There is a prevalent popular saying that liturgy is “the work of the people” – based, it is claimed, on the meaning of the original Greek word. But the current popular application of the word is often used to reinforce the idea that worship should be planned and executed by the people, according to their own taste, without any regard to liturgical tradition, doctrinal concerns, or church order.
This may sound like one of those moments when the etymology of an ancient word brings about a radical re-think of how we enact our faith. But when it comes to this particular pop-phrase on liturgy, it’s application is not nearly radical enough, and its translation isn’t accurate enough. “Litourgeia” did certainly connect “work” and “the people”, but its meaning is lost if we use it merely to demand that the congregation gets to design their own worship.
What did litourgeia really mean? A litourgeia, in Greek usage, typically referred to a piece of work initiated by patronage for the purposes of the public good. So, for instance, if a wealthy person or group of people wanted to sponsor something for a town, they might initiate the building of a town hall – the work was initiated by some people who had the means to make it happen, and executed by others who had the skills and expertise to deliver the structure, but the result was something that existed for the benefit of all the people – and really, that meant all. It meant public – so that its benefits were available to everyone.
Anyone who knows my work knows that I am fully subscribed to including the community in the design and performance of liturgy. But that is with the caveat that such work takes place in the context of exploring the history, riches, expertise, theological wisdom and scriptural foundation of our faith. To say “liturgy is the work of the people” as an argument for doing away with tradition entirely, or for the unskilled to design worship, or more particularly to reinforce the idea that worship is something we do to satisfy our own tastes, or as a mandate to shift the balance of power inside the four walls of the Church, we have missed the point entirely. The really radical stuff begins when we understand that a liturgy – a work of worship – is supposed to be a work supported by proper expertise, and to have public benefits, not just personal satisfaction.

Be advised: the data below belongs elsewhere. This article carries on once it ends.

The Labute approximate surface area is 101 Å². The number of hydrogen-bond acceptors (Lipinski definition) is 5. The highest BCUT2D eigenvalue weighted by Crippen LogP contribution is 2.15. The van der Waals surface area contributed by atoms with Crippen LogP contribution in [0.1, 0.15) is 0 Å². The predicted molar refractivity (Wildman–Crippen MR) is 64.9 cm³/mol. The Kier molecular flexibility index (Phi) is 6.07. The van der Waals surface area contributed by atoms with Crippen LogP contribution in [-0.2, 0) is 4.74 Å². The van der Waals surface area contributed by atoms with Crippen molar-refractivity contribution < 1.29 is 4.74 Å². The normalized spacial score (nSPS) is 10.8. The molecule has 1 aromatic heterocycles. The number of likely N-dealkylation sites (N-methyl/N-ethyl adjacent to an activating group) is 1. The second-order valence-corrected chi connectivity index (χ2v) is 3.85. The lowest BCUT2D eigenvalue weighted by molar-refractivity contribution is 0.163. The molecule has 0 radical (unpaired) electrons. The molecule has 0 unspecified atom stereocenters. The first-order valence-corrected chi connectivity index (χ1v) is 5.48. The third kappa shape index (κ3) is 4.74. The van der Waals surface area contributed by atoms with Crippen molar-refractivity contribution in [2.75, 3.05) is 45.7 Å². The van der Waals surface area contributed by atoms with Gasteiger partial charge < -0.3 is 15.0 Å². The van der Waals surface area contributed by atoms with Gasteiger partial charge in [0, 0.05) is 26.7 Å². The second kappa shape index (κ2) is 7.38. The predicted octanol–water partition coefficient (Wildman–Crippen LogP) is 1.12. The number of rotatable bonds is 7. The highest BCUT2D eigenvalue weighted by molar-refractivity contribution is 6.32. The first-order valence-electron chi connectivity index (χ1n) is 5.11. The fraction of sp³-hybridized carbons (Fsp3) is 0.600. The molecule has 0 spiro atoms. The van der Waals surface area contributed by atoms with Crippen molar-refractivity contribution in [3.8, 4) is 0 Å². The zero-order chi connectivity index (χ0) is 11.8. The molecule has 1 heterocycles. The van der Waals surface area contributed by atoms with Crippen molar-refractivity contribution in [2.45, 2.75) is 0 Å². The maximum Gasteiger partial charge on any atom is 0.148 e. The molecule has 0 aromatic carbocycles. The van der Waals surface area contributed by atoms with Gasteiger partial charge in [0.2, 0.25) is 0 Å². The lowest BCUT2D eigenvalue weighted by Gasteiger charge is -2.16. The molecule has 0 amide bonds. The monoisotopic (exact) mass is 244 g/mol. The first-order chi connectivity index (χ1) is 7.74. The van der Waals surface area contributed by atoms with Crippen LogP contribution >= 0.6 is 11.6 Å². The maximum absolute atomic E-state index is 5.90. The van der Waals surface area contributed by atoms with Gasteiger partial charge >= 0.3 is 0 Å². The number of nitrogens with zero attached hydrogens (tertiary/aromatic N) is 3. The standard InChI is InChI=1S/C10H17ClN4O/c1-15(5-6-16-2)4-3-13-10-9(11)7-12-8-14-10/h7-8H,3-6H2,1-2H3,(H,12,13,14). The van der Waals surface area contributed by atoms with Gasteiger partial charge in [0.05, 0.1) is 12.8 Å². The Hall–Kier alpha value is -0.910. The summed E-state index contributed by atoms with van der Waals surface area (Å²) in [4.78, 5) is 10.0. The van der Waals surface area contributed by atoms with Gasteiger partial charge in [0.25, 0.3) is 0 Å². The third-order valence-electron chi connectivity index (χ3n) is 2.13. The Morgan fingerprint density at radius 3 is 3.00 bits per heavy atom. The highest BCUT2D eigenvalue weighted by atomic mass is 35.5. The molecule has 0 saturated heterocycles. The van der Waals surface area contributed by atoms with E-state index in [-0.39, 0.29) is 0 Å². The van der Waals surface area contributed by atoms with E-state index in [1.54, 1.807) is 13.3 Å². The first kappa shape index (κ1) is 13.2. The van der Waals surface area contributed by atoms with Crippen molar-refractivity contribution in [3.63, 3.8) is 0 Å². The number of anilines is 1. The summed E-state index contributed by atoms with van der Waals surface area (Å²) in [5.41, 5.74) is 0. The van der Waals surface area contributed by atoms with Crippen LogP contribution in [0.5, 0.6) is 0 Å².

Back in 2011 I wrote in an article,
“… liturgy might legitimately be said to be work that is first for God, that also transforms our world and benefits people. But liturgy isn’t mine or yours. And it isn’t a mandate for “the people” to do whatever they like in church, regardless of tradition or order. In short, it’s not about me….
…the work of the people” is easily misused to imply that anyone and everyone has the right to have worship be the way they like it. And while I’m absolutely subscribed to inclusivity in worship, the second you cross that line to say “worship is about me”, worship disintegrates into an unholy mess. It’s not about me, or about you. It’s not the work of the people, it’s work in service of God that benefits the people. It’s FOR the people, but not OF them.”
I still think so.